Only one title insurance policy will be issued, and one set of loan assumptions or loan documents will be completed — all in the name of the resale buyer.

The seller in an EP transaction has a two-year right of rescission when investor misconduct exists under the EP statutes. Under an assignment of the investor’s purchase rights, the seller-in-foreclosure retains his rescission rights against the substitute buyer since the right to rescind arose under the contract acquired by the substitute buyer.

However, if the investor sells the real estate to a buyer in a separate “arms length” resale, the buyer is a bona fide purchaser (BFP) exempt from the seller’s two-year right of rescission under equity purchase law.

Disclosures on assignment

On entering into a purchase agreement to sell and assign his purchase rights to a buyer on a resale, the EP investor, as a seller of a one-to-four unit residential property, must make a full disclosure of the physical, operating, possessory and title conditions of the property. The substitute buyer receives copies of the purchase agreement, escrow instructions and disclosures.

As part of the assignment, the substitute buyer acknowledges receipt of the documents delivered. [See first tuesday form 401-2 §5]

Consider an owner of one-to-four unit residential property who sells the property to an investor. The investor, acting as a dealer, intends to flip the property by reselling his position in escrow by assignment. [See Form 156 §13.5]

The seller hands the dealer/investor a condition of property disclosure statement which does not disclose night-time noise conditions known to the seller, but not the investor.

The dealer/investor locates a buyer prior to closing and assigns the buyer his purchase rights. The buyer is handed the seller’s condition of property disclosure statement.

On closing escrow and occupying the residence, the substitute buyer discovers the undisclosed noise condition. As a result, the buyer suffers a loss since the price paid for the property exceeded its value at the time of closing.

The buyer makes a demand on the seller, not the dealer/investor, for the loss.

The buyer claims he is entitled to recover the loss from the seller since the seller intended, by giving the dealer the right to assign, that his condition of property disclosure statement be relied on by a buyer other than the dealer/investor.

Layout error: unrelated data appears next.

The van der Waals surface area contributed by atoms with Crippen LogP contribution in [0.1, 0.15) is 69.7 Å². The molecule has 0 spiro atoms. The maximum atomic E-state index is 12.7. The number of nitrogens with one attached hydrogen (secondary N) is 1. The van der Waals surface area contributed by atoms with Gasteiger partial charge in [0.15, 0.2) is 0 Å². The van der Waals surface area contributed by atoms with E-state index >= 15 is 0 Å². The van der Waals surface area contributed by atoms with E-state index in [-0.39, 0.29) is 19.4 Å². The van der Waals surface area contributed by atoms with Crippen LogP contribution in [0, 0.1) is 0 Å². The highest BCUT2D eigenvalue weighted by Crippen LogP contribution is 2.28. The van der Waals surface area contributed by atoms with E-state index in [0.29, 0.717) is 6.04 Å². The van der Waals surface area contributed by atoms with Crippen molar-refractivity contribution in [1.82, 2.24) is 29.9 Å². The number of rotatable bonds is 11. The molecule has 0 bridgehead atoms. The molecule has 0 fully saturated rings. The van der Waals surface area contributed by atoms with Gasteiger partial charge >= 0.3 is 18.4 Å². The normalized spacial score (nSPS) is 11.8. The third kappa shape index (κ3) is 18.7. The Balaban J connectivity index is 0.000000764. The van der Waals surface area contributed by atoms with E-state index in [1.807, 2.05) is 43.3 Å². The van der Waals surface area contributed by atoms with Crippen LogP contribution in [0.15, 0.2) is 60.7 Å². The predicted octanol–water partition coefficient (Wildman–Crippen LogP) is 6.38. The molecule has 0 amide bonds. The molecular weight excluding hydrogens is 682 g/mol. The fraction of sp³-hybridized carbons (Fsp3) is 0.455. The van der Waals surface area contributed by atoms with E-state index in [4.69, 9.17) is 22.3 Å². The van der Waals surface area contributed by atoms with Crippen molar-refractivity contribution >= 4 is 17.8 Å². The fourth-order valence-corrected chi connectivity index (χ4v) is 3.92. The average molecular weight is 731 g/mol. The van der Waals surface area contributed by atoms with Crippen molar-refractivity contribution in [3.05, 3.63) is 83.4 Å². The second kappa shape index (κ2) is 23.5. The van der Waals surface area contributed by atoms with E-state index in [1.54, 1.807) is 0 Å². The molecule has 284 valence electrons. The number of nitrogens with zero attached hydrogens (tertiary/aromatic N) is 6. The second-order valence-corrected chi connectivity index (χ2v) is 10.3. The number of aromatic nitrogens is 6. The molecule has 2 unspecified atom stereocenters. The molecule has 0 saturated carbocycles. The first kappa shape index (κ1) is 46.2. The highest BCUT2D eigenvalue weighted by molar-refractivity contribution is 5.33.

The seller claims he incurred no obligation to the buyer since he did not contract to sell the property to the buyer, only to the dealer/investor.

However, the seller contracting with a dealer/investor with the right to resell the one-to-four unit residential property is liable for the buyer’s lost value due to nondisclosure. The seller knew or should have known the condition of property disclosure statement would be relied on by a buyer the dealer/investor located and who acquired the investor’s purchase rights by an assignment (or by grant deed). [Shapiro v. Sutherland (1998) 64 CA4th 1534]

Carryback transactions

Consider an EP agreement which calls for the seller-in- foreclosure to carry back a portion of his equity in a note and trust deed.

The EP agreement contains an assignment clause noting title will be vested in the buyer “or assignee.”

The investor assigns his right to purchase the real estate to a substitute buyer. However, the seller-in-foreclosure refuses to carry back a note executed by the substitute buyer.

Does the seller-in-foreclosure have to extend credit to the substitute buyer in the form of a carryback note?

Not automatically, since a standard of reasonableness applies to the consent and cooperation in the investor’s assignment on a resale. The seller-in-foreclosure may refuse to permit the substitute buyer to perform the personal obligation to execute the promissory note and trust deed if the substitute buyer, unlike the EP investor, is not creditworthy or would mismanage the property under his ownership. [Madison v. Moon (1957) 148 CA2d 135]

The carryback seller may require the substitute buyer to meet the same standard of creditworthiness and property maintenance required of the original EP investor.

When a purchase agreement contains obligations only of a non- personal nature for the buyer to perform, an assignment of acquisition rights can be enforced by the substitute buyer.

For example, when an EP agreement provides for payment in cash in exchange for the seller’s equity in the property, which may or may not include funding by a purchase-assist loan taken out by the buyer, all rights under the EP agreement may be assigned and enforced without the seller’s consent. [King v. Stanley (1948) 32 C2d 584]

Nor may a seller-in-foreclosure refuse to cooperate in the EP investor’s assignment of his purchase rights to a warehousing agent so the investor can complete a reverse IRC §1031 transaction, called a parking transaction by the IRS. The warehousing agent is not a substitute buyer, but a middleman who will merely deed the property on to the investor at a later date. [Nicholson v. Barab (1991) 233 CA3d 1671]

Release of liability

On assigning the purchase rights and obligations under an EP agreement to a substitute buyer, the EP investor should seek the seller’s approval of the substitute buyer and a release of his obligations under the purchase agreement and escrow instructions, called a novation. [CC §1530; See first tuesday form 401-2 §§7 and 8]

A release and substitution agreement requires the seller to look solely to the substitute buyer for performance of the purchase agreement and escrow. [Gates v. Quong (1906) 3 CA 443]

To comply with escrow instructions after the assignment of the original EP investor’s purchase rights, escrow prepares all closing documents in the name of the substitute buyer. Closing documents include deeds, carryback notes and trust deeds, closing instructions and statements, approvals and assumptions of any existing loans, title insurance and clearance of any other items necessary for escrow to close.